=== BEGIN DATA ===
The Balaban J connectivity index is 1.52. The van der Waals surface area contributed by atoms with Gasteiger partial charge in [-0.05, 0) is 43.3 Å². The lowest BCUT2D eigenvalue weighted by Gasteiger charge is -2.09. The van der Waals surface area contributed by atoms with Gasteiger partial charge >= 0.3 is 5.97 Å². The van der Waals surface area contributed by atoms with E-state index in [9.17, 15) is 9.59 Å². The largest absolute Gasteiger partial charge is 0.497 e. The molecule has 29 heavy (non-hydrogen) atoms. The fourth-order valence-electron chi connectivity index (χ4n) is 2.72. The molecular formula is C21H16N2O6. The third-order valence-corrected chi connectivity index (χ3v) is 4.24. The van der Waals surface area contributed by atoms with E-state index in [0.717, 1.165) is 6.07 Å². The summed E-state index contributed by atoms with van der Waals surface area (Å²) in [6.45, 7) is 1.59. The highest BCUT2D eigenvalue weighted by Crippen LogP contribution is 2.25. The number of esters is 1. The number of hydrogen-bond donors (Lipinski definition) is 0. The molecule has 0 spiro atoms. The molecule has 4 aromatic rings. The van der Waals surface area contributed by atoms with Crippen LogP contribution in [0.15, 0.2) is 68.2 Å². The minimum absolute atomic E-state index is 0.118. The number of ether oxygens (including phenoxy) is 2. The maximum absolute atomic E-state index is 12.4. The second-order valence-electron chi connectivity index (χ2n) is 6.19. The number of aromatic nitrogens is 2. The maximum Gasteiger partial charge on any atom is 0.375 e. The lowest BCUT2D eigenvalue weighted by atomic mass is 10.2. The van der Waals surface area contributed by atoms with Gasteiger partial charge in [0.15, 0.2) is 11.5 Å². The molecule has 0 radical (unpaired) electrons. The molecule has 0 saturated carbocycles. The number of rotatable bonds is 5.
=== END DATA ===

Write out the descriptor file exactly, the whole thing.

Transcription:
The Balaban J connectivity index is 1.52. The van der Waals surface area contributed by atoms with Gasteiger partial charge in [-0.05, 0) is 43.3 Å². The lowest BCUT2D eigenvalue weighted by Gasteiger charge is -2.09. The van der Waals surface area contributed by atoms with Gasteiger partial charge >= 0.3 is 5.97 Å². The van der Waals surface area contributed by atoms with E-state index in [9.17, 15) is 9.59 Å². The largest absolute Gasteiger partial charge is 0.497 e. The molecule has 29 heavy (non-hydrogen) atoms. The fourth-order valence-electron chi connectivity index (χ4n) is 2.72. The molecular formula is C21H16N2O6. The third-order valence-corrected chi connectivity index (χ3v) is 4.24. The van der Waals surface area contributed by atoms with E-state index in [0.717, 1.165) is 6.07 Å². The summed E-state index contributed by atoms with van der Waals surface area (Å²) in [6.45, 7) is 1.59. The highest BCUT2D eigenvalue weighted by Crippen LogP contribution is 2.25. The number of esters is 1. The number of hydrogen-bond donors (Lipinski definition) is 0. The molecule has 0 spiro atoms. The molecule has 4 aromatic rings. The van der Waals surface area contributed by atoms with Crippen LogP contribution in [0.15, 0.2) is 68.2 Å². The minimum absolute atomic E-state index is 0.118. The number of ether oxygens (including phenoxy) is 2. The maximum absolute atomic E-state index is 12.4. The second-order valence-electron chi connectivity index (χ2n) is 6.19. The number of aromatic nitrogens is 2. The maximum Gasteiger partial charge on any atom is 0.375 e. The lowest BCUT2D eigenvalue weighted by atomic mass is 10.2. The van der Waals surface area contributed by atoms with Gasteiger partial charge in [0.15, 0.2) is 11.5 Å². The molecule has 0 radical (unpaired) electrons. The molecule has 0 saturated carbocycles. The number of rotatable bonds is 5.